Another member of the SWI/SNF complex, BAF155/SMARCC1 (BRG1-associated factor 155/ SWI/SNF related, matrix associated, actin dependent regulator of chromatin subfamily C member 1) has been identified to play a critical role in breast cancer tumorigenesis in concert with a protein arginine methyltransferase coactivator-associated arginine methyltransferase 1 (CARM1). CARM1 is highly expressed in many cancers such as breast and prostate with the levels of CARM1 higher in metastatic breast tumors as compared to the primary lesions. CARM1 is also implicated in the growth and proliferation of breast cancers by functioning as a coactivator of the steroid hormone receptors [45]. The arginine methylation of BAF155 at R1064 by CARM1 recruits BAF155 to a unique set of target genes such as genes in the c-MYC pathway. Intriguingly, there was a higher expression of both total and methylated BAF155 as observed by IHC in metastatic tumors, which were also associated with increased expression of CARM1 in these tumor samples. Patients with higher methylated BAF155 had a higher risk of tumor recurrence and poorer prognosis with a hazard ratio2 very similar to the aggressive triple-negative breast tumors [46]. This and other studies show the significance of chromatin reorganization and altered recruitment/function of chromatin remodelers to be an important hallmark of cancer cells and the need to target these reversible epigenetic changes for development of more specific therapeutics.

Other examples of SWI/SNF family implicated in breast carcinogenesis are the Brahma and Brahma-related gene 1 (BRM and BRG1) that are overexpressed in breast tumors. Knockdown of either BRG1 or BRM reduced the proliferation of breast cancer cells, whereas a combined knockdown resulted in additive effect, suggesting independent pathways regulated by these chromatin remodelers in breast cancer progression [47].

A genetic mutation in BRCA1 predisposes women to ovarian cancer and significantly increases the risk for development of breast cancer. BRCA1 is predominantly found in cells in a complex with members of the SWI/SNF family that is involved in chromatin remodeling. BRCA1directly interacts with BRG1, and this interaction is essential for BRCA1 transcriptional coactivation function. A dominant negative mutation of BRG1 or the deletion of exon 11 of BRCA1 (implicated in cancer) results in abrogation of p53 stimulated BRCA1 transcriptional activity. This underscores the importance of chromatin organization and remodeling by BRG1 and BRCA1 to control BRCA1 transcriptional activity, loss of which results in increased risk for tumor development [48]. Additionally, interaction of mutant p53 with the SWI/SNF complex leads to open chromatin structure at the Vascular Endothelial Growth Factor Receptor 2 (VEGFR2) promoter in breast cancers that leads to the upregulation of VEGF2. This aids the growth of cancer cells in two and three dimensional cultures. Thus, mutant p53 by regulating a major family of chromatin remodelers promotes tumor progression [49].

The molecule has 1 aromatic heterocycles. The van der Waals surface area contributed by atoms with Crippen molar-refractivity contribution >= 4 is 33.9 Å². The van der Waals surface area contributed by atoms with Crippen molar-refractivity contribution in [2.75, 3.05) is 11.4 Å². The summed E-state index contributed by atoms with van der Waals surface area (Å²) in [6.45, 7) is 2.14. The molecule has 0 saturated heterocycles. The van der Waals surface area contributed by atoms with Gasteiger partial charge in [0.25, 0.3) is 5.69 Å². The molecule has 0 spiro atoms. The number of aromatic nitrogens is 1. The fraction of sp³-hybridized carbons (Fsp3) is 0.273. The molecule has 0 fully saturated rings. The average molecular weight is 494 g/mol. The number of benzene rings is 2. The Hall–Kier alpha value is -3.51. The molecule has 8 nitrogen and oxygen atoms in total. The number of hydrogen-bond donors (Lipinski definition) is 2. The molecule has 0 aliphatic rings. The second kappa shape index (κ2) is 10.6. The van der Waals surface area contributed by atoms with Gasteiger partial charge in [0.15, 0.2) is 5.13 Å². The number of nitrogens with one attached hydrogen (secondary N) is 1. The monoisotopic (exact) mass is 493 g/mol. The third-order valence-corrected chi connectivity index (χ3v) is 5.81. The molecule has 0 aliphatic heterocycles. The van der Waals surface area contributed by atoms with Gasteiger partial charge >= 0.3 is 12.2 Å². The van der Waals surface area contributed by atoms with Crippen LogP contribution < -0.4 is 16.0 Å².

2.3. Aberrant DNA methylation in breast cancer

DNA methylation is another form of epigenetic regulation that involves the addition of a methyl moiety to the 5′ cytosine of a CG dinucleotide, which are distributed across our genome and are enriched at the gene promoters to form the Cytosine preceding Guanine (CpG) islands. DNA methylation is conventionally associated with gene silencing due to the steric blocking of transcription factors by the methyl moieties, thereby preventing gene expression. In addition, methyl binding proteins such as MeCP2, MBD2 and MBD3 which can physically interact with both DNA methyltransferases as well as histone methyltransferases (Suv39h1 which adds H3K9me3), HDACs and Heterochromatin protein 1 (HP1), recruit this repressive complex to synergistically shut off gene expression of genes with methylated promoters [50, 51]. The enzymes involved in DNA methylation are the de novo methyltransferases DNMT3a and DNMT3b which establish new silencing patterns in response to environmental cues and the maintenance methyltransferase DNMT1 which is responsible for maintaining the heritable silencing patterns [50].

Abnormal changes in DNA methylation patterns are widespread across all cancer types including the breast cancer genome. Paradoxically in cancer, there are two distinct aberrations—a global hypomethylation observed as a result of an increased expression of demethylases and gene-specific hypermethylation events possibly due to the inaccessibility of the demethylases to the chromatin structure, both of which could contribute to tumorigenesis [52, 53].

In breast cancer too, a specific cohort of genes is known to be hypermethylated, and therefore, their expression is turned off. This happens at promoters of potential tumor suppressor genes involved in regulation of cellular proliferation, invasion, and metastasis. A few examples of such genes are CDH1 (E-cadherin), BRCA1, 14-3-3σ, ERα, ERβ, RARβ and TIMP3 [54].